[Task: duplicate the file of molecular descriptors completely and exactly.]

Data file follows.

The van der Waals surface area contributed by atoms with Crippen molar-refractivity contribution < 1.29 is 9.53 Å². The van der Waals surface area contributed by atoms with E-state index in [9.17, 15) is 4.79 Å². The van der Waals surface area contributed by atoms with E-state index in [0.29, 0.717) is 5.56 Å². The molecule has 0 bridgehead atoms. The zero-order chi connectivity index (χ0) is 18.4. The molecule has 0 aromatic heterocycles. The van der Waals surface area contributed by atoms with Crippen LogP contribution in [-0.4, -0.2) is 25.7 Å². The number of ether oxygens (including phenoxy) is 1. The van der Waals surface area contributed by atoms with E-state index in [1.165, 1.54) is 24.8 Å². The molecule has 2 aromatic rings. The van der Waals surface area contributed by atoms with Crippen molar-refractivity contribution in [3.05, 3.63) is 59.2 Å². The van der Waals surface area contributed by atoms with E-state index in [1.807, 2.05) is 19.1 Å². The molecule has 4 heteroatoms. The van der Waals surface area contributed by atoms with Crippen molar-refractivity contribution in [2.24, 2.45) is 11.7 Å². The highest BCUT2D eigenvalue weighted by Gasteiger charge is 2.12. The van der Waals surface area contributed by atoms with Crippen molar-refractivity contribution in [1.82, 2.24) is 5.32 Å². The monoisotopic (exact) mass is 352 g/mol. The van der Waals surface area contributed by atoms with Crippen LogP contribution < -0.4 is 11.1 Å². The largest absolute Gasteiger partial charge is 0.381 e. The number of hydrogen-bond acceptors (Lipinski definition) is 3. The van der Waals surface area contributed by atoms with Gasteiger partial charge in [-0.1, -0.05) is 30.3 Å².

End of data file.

The van der Waals surface area contributed by atoms with Crippen molar-refractivity contribution < 1.29 is 9.53 Å². The van der Waals surface area contributed by atoms with E-state index in [9.17, 15) is 4.79 Å². The van der Waals surface area contributed by atoms with E-state index in [0.29, 0.717) is 5.56 Å². The molecule has 0 bridgehead atoms. The zero-order chi connectivity index (χ0) is 18.4. The molecule has 0 aromatic heterocycles. The van der Waals surface area contributed by atoms with Crippen LogP contribution in [-0.4, -0.2) is 25.7 Å². The number of ether oxygens (including phenoxy) is 1. The van der Waals surface area contributed by atoms with E-state index in [1.165, 1.54) is 24.8 Å². The molecule has 2 aromatic rings. The van der Waals surface area contributed by atoms with Crippen molar-refractivity contribution in [3.05, 3.63) is 59.2 Å². The van der Waals surface area contributed by atoms with E-state index in [1.807, 2.05) is 19.1 Å². The molecule has 4 heteroatoms. The van der Waals surface area contributed by atoms with Crippen molar-refractivity contribution in [2.24, 2.45) is 11.7 Å². The highest BCUT2D eigenvalue weighted by Gasteiger charge is 2.12. The van der Waals surface area contributed by atoms with Crippen molar-refractivity contribution in [1.82, 2.24) is 5.32 Å². The monoisotopic (exact) mass is 352 g/mol. The van der Waals surface area contributed by atoms with Crippen LogP contribution < -0.4 is 11.1 Å². The largest absolute Gasteiger partial charge is 0.381 e. The number of hydrogen-bond acceptors (Lipinski definition) is 3. The van der Waals surface area contributed by atoms with Gasteiger partial charge in [-0.1, -0.05) is 30.3 Å².